Chinese soybean imports will probably be evenly split between shipments from Brazil and the U.S. in 2015 and next year, according to trading company Bunge Ltd., despite a recent slump in American sales.
So far this year, U.S. soybean sales to China are lower and Brazilian supplies have been cheaper following the slump of the real. Brazil has increased its share of the global soybean trade in the last decade through bigger harvests and improvements in infrastructure.
Still, American farmers will step in with supplies come September and October, Bunge Chief Executive Officer Soren Schroder said.
“Brazil will continue to gain share over the next five or six years but the U.S. will always remain a large exporter of soybeans to China,” he said in a telephone interview Thursday. “Brazil couldn’t possibly grow enough.”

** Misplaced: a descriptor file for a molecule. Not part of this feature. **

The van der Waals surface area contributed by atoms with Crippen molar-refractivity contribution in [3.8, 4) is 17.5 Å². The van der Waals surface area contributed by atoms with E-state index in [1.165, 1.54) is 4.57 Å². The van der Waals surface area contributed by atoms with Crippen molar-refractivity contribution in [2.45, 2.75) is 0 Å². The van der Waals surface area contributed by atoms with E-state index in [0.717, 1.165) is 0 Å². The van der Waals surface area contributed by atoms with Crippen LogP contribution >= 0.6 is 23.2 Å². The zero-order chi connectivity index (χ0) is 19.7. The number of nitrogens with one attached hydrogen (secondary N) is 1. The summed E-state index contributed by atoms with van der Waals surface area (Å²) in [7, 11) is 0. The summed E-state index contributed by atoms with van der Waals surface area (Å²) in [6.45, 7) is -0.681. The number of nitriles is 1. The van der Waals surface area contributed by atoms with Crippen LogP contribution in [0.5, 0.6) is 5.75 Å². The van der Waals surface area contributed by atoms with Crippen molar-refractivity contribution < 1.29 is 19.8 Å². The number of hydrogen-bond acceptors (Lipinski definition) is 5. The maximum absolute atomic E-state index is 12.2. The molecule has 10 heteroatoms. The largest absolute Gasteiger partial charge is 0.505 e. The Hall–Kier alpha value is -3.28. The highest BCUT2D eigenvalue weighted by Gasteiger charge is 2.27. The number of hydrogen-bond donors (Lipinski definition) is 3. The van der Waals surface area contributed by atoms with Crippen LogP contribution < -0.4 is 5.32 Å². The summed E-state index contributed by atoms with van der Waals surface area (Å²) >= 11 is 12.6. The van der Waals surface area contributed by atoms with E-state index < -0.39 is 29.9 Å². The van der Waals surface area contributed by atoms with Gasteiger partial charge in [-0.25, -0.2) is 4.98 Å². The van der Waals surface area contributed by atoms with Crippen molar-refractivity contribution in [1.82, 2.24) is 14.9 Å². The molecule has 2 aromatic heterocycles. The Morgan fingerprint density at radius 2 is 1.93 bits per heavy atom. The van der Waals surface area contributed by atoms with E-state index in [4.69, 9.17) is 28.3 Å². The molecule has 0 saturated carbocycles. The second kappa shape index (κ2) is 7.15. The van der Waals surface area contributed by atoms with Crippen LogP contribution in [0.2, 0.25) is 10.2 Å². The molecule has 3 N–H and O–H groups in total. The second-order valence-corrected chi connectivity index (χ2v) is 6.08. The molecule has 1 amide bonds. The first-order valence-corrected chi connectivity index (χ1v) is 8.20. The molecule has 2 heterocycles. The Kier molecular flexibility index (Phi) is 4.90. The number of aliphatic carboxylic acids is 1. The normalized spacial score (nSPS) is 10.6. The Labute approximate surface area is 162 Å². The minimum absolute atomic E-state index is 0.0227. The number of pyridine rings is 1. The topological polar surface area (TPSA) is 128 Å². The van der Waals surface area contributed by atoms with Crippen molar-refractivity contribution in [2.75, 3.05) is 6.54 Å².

U.S. soybean sales to China for delivery after Sept. 1 are 2.84 million metric tons, according to the Department of Agriculture, down 69 percent from the same time a year ago. Schroder says he expects China to continue importing “large” amounts of soybeans this year, albeit with volumes rising more slowly than in 2014.
Schroder said he doesn’t expect China to be a “structural” corn importer because it’s sitting on almost a year’s worth of supplies and needs to use that up before buying more.
Bunge dropped 5.1 percent Thursday after reporting second- quarter earnings that trailed analysts’ estimates. The White Plains, New York-based company said profit was down at all five of its divisions with the weaker Brazilian economy affecting its food and ingredients business.
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